Actor, writer, director, and producer Tony Spiridakis has for years worked with some of the biggest names in Hollywood on stage and screen — Timothy Hutton, Richard Dreyfuss, Kevin Bacon, John Malkovich, and Jamie Lee Curtis to name a few. He’s known for writing great roles for world-class actors like Academy Award winners Dustin Hoffman, Diane Keaton and Eddie Murphy.
But at the end of the day, Spiridakis, 54, says that he is first and foremost a teacher. The native of Astoria, Queens teaches filmmaking at Chapman University’s Dodge College of Film and Media Arts in California and splits his time between Los Angeles, New York City, and the North Fork, where he’s summered since he was a boy and now owns a house in Orient.
This filmmaker’s love for the beauty of the North Fork and for teaching lead him to create the Manhattan Film Institute, and its first-annual summer film camp will take place begin July 2 at locations across the North Fork — a place he feels is still largely undiscovered by filmmakers.
“It is surprising there are not more films made out here, but people just don’t know about us,” he said during a phone interview with Patch this week. “It’s a perfect place for a film institute, and I think it will have a positive effect on the community as a whole. Education is good, clean fun and a good attractor to the area.”
For the director’s film camp, 20 filmmakers, each of whom were carefully selected from an application pool of hundreds, will work with 20 actors for two weeks — some well-established professionals — rehearsing, shooting and directing a five-minute film that has already been scripted, all under the supervision of faculty. After editing, the films will be screened in front of an audience.
Spiridakis said that the sky’s the limit for young filmmakers when they work with a script only three to six pages in length and only two actors for a five minute film project.
“You really have to focus on the written word, the performance and the script,” he said. “You focus on the basic fundamentals of directing, and these films end up being part of your reel.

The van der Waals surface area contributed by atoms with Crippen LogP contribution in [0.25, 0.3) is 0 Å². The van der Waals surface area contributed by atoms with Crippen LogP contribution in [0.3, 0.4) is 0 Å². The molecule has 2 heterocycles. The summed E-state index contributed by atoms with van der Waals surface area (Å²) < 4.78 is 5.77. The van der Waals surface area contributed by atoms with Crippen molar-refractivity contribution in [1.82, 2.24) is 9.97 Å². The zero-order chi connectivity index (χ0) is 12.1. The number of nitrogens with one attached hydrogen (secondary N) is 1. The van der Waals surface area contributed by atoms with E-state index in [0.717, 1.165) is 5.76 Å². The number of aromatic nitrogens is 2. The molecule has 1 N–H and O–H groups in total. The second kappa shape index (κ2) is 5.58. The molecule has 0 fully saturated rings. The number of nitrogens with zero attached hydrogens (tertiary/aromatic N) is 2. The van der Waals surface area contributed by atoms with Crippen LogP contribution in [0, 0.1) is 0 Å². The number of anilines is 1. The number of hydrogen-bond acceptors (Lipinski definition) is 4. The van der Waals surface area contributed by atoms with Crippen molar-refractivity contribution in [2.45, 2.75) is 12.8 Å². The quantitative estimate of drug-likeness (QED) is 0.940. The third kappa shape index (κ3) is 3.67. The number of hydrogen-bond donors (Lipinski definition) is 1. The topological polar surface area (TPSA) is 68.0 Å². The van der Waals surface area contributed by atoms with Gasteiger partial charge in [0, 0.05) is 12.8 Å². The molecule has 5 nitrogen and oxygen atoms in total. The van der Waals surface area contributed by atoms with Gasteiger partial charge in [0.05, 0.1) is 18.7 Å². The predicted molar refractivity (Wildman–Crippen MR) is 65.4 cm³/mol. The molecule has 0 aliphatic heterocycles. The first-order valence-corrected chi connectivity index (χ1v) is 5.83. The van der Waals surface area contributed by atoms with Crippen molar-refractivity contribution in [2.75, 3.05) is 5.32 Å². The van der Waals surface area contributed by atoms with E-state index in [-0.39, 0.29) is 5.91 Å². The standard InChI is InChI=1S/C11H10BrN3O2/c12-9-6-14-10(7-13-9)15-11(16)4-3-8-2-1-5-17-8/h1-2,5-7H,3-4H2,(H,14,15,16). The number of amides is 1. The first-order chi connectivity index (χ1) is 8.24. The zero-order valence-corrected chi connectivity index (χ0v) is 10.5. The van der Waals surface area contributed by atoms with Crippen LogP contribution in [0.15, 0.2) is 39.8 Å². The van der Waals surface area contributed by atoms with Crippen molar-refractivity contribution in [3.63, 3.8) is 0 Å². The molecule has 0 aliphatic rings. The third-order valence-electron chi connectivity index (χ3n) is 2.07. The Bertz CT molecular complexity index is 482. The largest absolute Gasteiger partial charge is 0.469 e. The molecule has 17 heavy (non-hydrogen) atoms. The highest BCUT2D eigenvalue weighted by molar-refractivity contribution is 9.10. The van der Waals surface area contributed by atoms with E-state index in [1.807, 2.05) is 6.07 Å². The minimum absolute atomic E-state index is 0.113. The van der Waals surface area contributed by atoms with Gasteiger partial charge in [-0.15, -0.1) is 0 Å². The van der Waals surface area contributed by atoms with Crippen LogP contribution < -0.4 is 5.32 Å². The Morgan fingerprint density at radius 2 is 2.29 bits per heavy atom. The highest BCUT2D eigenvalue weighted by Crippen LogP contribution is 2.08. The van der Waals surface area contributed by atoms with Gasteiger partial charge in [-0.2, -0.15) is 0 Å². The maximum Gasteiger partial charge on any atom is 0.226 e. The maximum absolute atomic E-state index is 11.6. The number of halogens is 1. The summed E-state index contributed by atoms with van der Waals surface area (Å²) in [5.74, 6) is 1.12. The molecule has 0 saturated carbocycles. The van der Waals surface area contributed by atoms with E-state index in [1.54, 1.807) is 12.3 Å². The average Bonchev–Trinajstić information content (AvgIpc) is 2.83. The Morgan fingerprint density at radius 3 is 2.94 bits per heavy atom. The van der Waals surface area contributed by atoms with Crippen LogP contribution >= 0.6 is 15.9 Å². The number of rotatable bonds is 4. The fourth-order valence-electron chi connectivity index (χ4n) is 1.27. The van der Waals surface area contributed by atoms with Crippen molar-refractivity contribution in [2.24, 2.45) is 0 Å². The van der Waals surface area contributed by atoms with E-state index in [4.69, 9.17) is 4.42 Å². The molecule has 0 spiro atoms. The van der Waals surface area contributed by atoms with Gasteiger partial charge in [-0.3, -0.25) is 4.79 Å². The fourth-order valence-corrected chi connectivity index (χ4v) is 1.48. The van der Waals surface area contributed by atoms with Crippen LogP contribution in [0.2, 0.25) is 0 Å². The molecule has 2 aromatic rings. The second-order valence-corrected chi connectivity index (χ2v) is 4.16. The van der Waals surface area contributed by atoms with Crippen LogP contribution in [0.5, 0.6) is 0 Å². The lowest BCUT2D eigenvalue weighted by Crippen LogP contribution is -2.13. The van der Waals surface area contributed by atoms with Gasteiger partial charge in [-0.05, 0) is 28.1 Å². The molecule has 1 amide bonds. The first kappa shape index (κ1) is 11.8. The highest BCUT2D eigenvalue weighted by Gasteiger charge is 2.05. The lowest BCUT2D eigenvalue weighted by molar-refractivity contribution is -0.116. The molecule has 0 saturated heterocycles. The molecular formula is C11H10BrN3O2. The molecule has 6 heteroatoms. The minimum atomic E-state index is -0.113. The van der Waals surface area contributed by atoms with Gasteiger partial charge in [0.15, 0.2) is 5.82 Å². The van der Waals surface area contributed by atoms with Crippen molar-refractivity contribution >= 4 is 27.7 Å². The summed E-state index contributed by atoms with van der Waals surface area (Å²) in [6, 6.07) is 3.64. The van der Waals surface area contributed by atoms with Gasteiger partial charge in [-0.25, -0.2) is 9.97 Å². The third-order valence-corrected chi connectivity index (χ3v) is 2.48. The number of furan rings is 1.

Spiridakis added that working with established actors like Michael Knight, best known for his work on the classic soap opera “All My Children,” and film actor James Gerard, and working on location “ups everybody’s game.”
“There’s nothing like it, to actually go away and live on location and take classes,” he said. “There is quality control here. A lot of these kids are high school juniors and need to get reels ready to apply for college, and they’ll have professionals in their films instead of their sisters or cousins acting.”
Other camps to take place later in July include an actor’s retreat with acting coach Larry Moss and a writer’s retreat with actor Chazz Palminteri, probably best known for his roles in “A Bronx Tale” and “Bullets Over Broadway.” Spiridakis has also set up film lectures for the public to take place at auditorium in Greenport. Actor Tony Goldwin, for instance, will screen “Conviction,” the 2010 movie he directed starring Hilary Swank, on July 21.
After nearly 30 high-profile years in show business beginning with work on “Full Metal Jacket” in 1987 and his break-through screenplay for 1991’s “Queen’s Logic,” Spiridakis said he’s most excited now to start building his legacy, helping the next generation of filmmakers rise through the ranks at the Manhattan Film Institute.
“I’ve always wanted to start a school,” he said. “I have a lot of friends in the business now, and I love the idea of bringing everyone together in the firehouse and playing. On a selfish level, this keeps me fresh, keeps me on my game. I learn as they learn.
“And I’ve been blown away by the community support here,” he added. “My dream is that I’m here all the time on the North Fork doing this. I’m most comfortable here.”
Spiridakis is currently collaborating with director Antoine Fuqua (“Training Day”) and Todd Komarnicki (“Elf,” “Perfect Strangers”) on “The Command,” a series for TNT.
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